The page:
Within Mexico, there is over a decade of judicial and executive actions against the spread of GE crops, as well as the use of toxic petrochemical pesticides. In 2013, a judge in Mexico issued an injunction against the planting and selling of GE corn seed, effective immediately, within the country’s borders. The decision came nearly two years after the Mexican government temporarily rejected the expansion of GE corn testing, citing the need for more research and prohibited agrichemical biotech companies, including Monsanto, DuPont Pioneer, Syngenta, PHI Mexico, and Dow AgroSciences, from planting or selling GE corn seed in Mexico. Then in 2020, Mexico announced the phase out of glyphosate from use or importation into the country by 2024, joining other nations that have issued bans, including Germany, Luxembourg, and Vietnam.

With such a history, why challenge this action, which affects only a small proportion of corn—white corn used for human consumption, as opposed to yellow feed corn or seed corn? Under the USMCA, “[E]ach Party has the right to adopt measures necessary to protect human, animal or plant life or health, called Sanitary and Phytosanitary (SPS) measures, and is clear that such measures should be “based on scientific principles.” The GE/chemical industry intervenes whenever decisions are published finding that GE crops or the chemical on which they depend are harmful, often leading to U.S. government and corporate agribusiness pressure on other governments when they move to ban glyphosate use or advance restrictions on genetically engineered or modified crops. When U.S. government agencies, such as USDA, EPA, and FDA, have bought the line of corporations—many linked to those agencies through the revolving door—the fingerprints of those corporations are all over policies including labeling, agriculture policy, pesticide registration, food tolerances, and foreign policy.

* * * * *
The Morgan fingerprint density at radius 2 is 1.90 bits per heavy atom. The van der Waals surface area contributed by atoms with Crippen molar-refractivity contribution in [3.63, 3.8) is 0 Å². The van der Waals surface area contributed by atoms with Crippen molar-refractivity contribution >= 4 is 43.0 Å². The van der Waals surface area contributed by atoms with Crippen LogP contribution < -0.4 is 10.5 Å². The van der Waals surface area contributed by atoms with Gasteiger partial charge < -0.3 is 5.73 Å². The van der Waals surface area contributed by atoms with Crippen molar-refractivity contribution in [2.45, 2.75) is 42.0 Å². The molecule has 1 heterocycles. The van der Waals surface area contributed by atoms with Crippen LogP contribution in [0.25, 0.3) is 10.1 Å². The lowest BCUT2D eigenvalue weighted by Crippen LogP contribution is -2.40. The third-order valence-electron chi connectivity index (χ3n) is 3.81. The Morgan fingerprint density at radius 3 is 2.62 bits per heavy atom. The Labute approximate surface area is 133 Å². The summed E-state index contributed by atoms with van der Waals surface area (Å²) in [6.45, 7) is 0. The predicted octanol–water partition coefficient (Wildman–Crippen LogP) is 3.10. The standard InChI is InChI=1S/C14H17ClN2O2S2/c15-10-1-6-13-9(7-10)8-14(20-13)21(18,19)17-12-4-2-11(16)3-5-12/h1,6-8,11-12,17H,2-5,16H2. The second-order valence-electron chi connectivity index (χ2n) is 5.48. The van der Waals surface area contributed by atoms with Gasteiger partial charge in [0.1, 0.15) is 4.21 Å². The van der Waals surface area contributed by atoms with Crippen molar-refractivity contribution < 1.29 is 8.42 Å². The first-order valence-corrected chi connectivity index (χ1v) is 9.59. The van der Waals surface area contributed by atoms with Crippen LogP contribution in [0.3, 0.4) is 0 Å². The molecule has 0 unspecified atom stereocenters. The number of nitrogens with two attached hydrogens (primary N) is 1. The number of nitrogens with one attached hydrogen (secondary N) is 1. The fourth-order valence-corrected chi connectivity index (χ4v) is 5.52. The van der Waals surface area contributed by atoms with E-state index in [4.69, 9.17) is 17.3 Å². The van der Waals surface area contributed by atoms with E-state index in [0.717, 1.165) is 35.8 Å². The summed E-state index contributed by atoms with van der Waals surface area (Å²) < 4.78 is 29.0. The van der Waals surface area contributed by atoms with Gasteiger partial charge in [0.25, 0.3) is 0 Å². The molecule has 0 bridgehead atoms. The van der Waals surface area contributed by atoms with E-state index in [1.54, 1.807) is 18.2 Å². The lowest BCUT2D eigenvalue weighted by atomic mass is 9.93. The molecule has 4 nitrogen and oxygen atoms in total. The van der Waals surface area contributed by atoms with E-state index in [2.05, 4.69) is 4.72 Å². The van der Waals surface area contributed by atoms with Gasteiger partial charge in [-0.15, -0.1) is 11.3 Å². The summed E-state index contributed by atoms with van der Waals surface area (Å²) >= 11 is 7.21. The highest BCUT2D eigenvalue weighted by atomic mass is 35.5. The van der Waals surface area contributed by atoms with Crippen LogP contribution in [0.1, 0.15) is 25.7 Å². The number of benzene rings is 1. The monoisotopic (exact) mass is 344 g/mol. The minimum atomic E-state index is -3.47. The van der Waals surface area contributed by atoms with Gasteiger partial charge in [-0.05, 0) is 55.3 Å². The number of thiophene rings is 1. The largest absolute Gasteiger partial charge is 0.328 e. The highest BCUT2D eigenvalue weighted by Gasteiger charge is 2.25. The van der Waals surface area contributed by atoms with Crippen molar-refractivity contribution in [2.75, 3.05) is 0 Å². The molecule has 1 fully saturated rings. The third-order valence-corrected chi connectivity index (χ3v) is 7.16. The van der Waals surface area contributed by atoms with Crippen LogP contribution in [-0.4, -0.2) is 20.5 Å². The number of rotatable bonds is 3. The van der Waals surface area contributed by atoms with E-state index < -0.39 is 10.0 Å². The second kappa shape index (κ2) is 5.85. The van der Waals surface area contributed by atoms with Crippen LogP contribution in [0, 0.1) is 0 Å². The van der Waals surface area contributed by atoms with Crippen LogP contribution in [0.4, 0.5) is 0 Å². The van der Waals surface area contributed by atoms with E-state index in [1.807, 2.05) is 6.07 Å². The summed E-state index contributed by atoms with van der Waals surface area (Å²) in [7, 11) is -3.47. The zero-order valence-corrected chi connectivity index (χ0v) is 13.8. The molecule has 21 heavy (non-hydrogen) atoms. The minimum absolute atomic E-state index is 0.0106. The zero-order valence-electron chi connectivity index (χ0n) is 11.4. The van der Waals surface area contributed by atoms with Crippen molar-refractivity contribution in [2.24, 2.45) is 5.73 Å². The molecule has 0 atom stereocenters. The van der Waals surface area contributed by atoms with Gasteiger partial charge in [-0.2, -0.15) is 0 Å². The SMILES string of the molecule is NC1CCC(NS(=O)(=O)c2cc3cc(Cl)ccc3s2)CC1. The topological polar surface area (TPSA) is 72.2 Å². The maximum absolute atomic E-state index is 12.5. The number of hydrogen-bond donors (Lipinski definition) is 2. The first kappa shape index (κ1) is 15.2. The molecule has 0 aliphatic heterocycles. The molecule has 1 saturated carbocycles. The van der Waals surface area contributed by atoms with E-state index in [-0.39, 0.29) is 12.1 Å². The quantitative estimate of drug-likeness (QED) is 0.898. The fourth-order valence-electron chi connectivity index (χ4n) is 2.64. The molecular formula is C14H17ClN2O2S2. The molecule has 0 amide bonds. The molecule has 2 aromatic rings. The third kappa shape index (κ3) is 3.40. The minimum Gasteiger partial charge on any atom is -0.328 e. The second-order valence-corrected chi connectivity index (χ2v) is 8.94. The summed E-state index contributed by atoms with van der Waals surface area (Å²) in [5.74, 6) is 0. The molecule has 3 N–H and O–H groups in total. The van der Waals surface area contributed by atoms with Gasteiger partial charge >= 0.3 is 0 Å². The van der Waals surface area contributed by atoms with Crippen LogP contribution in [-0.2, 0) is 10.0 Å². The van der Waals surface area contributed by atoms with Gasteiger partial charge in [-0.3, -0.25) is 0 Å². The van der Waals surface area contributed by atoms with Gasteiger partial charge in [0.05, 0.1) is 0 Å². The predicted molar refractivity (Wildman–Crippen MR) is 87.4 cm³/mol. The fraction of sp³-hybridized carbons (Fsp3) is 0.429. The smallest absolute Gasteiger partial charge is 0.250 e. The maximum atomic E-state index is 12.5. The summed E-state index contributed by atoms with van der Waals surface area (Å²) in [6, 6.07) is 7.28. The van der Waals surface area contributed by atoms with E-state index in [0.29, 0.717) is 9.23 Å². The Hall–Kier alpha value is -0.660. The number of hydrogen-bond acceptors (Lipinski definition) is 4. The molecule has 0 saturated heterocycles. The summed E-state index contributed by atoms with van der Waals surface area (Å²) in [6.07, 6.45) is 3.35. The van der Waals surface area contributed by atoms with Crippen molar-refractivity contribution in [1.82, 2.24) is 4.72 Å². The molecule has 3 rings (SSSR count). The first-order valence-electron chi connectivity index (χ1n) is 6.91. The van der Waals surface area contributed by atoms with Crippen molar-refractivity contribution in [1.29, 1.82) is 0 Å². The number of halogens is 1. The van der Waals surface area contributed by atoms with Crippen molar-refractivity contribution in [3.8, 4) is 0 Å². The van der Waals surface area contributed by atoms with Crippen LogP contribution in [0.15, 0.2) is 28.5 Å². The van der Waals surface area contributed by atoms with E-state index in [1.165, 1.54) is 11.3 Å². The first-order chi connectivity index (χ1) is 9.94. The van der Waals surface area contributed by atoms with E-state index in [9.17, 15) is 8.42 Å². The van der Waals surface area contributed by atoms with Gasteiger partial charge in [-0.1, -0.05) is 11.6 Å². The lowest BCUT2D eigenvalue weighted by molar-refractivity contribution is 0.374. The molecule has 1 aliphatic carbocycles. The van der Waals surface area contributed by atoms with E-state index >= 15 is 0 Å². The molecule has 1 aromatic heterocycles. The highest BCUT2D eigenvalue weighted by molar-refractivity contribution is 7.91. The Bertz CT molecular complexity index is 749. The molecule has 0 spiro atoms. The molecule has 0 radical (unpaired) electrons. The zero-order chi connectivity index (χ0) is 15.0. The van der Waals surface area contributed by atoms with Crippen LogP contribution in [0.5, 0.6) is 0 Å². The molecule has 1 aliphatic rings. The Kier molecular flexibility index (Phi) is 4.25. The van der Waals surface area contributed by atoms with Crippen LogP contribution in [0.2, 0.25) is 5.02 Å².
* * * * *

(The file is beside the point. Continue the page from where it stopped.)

In fact, in deciding to ban GE corn, Mexico has established a scientific basis for its decision. The government hosts a database of scientific studies that document the health impacts to insects, pollinators, and animals fed GE corn, as well as the adverse health impacts of glyphosate on humans. In addition to herbicide-tolerant GE crops, the CBAN report states, “Most GM corn plants are genetically modified to kill insect pests. The GM plants express a toxin from the soil bacterium Bacillus thuringiensis (Bt) that is known to harm the guts of specific types of insects but not others. Farmers have long used Bt as a spray to kill pests but the Bt toxins in GM crops are different from this natural Bt in structure, function, and biological effects.” The report continues, “In fact, peer-reviewed studies across the scientific literature continue to find that Bt toxins in GM plants can harm insects (spiders, wasps, ladybugs, and lacewings, for example) that are not the intended targets.”